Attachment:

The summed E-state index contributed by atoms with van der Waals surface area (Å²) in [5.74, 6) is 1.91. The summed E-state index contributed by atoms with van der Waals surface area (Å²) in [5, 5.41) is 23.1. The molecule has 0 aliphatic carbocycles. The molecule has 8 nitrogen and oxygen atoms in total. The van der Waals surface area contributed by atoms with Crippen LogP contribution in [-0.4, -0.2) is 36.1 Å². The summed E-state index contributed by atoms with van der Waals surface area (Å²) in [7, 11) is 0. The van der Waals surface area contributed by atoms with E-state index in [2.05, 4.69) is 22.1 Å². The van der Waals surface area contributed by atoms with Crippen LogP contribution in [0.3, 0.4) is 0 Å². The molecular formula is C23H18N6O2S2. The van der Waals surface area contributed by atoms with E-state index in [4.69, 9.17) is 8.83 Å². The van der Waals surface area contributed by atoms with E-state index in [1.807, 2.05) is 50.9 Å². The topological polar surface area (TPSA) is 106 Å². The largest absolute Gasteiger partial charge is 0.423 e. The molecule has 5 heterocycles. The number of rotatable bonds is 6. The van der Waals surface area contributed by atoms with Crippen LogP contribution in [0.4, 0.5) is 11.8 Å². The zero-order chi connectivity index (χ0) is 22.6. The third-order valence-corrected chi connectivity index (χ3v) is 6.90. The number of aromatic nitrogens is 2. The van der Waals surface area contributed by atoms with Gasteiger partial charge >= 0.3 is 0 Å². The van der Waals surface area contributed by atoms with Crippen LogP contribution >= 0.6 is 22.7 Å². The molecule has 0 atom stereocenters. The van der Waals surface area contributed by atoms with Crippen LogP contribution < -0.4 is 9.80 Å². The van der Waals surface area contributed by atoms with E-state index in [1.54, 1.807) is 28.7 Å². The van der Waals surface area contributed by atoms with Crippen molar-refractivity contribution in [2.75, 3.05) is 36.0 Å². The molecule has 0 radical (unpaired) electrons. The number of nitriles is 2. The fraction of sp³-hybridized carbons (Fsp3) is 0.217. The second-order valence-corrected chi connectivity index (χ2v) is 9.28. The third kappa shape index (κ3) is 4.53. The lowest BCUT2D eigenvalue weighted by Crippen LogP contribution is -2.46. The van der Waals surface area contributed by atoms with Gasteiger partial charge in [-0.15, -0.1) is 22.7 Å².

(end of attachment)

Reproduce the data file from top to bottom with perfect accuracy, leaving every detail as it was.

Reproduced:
The summed E-state index contributed by atoms with van der Waals surface area (Å²) in [5.74, 6) is 1.91. The summed E-state index contributed by atoms with van der Waals surface area (Å²) in [5, 5.41) is 23.1. The molecule has 0 aliphatic carbocycles. The molecule has 8 nitrogen and oxygen atoms in total. The van der Waals surface area contributed by atoms with Crippen LogP contribution in [-0.4, -0.2) is 36.1 Å². The summed E-state index contributed by atoms with van der Waals surface area (Å²) in [7, 11) is 0. The van der Waals surface area contributed by atoms with E-state index in [2.05, 4.69) is 22.1 Å². The van der Waals surface area contributed by atoms with Crippen LogP contribution in [0.3, 0.4) is 0 Å². The molecular formula is C23H18N6O2S2. The van der Waals surface area contributed by atoms with E-state index in [4.69, 9.17) is 8.83 Å². The van der Waals surface area contributed by atoms with E-state index in [1.807, 2.05) is 50.9 Å². The topological polar surface area (TPSA) is 106 Å². The largest absolute Gasteiger partial charge is 0.423 e. The molecule has 5 heterocycles. The number of rotatable bonds is 6. The van der Waals surface area contributed by atoms with Crippen LogP contribution in [0.4, 0.5) is 11.8 Å². The zero-order chi connectivity index (χ0) is 22.6. The third-order valence-corrected chi connectivity index (χ3v) is 6.90. The number of aromatic nitrogens is 2. The van der Waals surface area contributed by atoms with Gasteiger partial charge >= 0.3 is 0 Å². The van der Waals surface area contributed by atoms with Crippen LogP contribution >= 0.6 is 22.7 Å². The molecule has 0 atom stereocenters. The van der Waals surface area contributed by atoms with Crippen LogP contribution < -0.4 is 9.80 Å². The van der Waals surface area contributed by atoms with E-state index in [1.54, 1.807) is 28.7 Å². The van der Waals surface area contributed by atoms with Crippen molar-refractivity contribution in [2.75, 3.05) is 36.0 Å². The molecule has 0 radical (unpaired) electrons. The number of nitriles is 2. The fraction of sp³-hybridized carbons (Fsp3) is 0.217. The second-order valence-corrected chi connectivity index (χ2v) is 9.28. The third kappa shape index (κ3) is 4.53. The lowest BCUT2D eigenvalue weighted by Crippen LogP contribution is -2.46. The van der Waals surface area contributed by atoms with Gasteiger partial charge in [-0.15, -0.1) is 22.7 Å².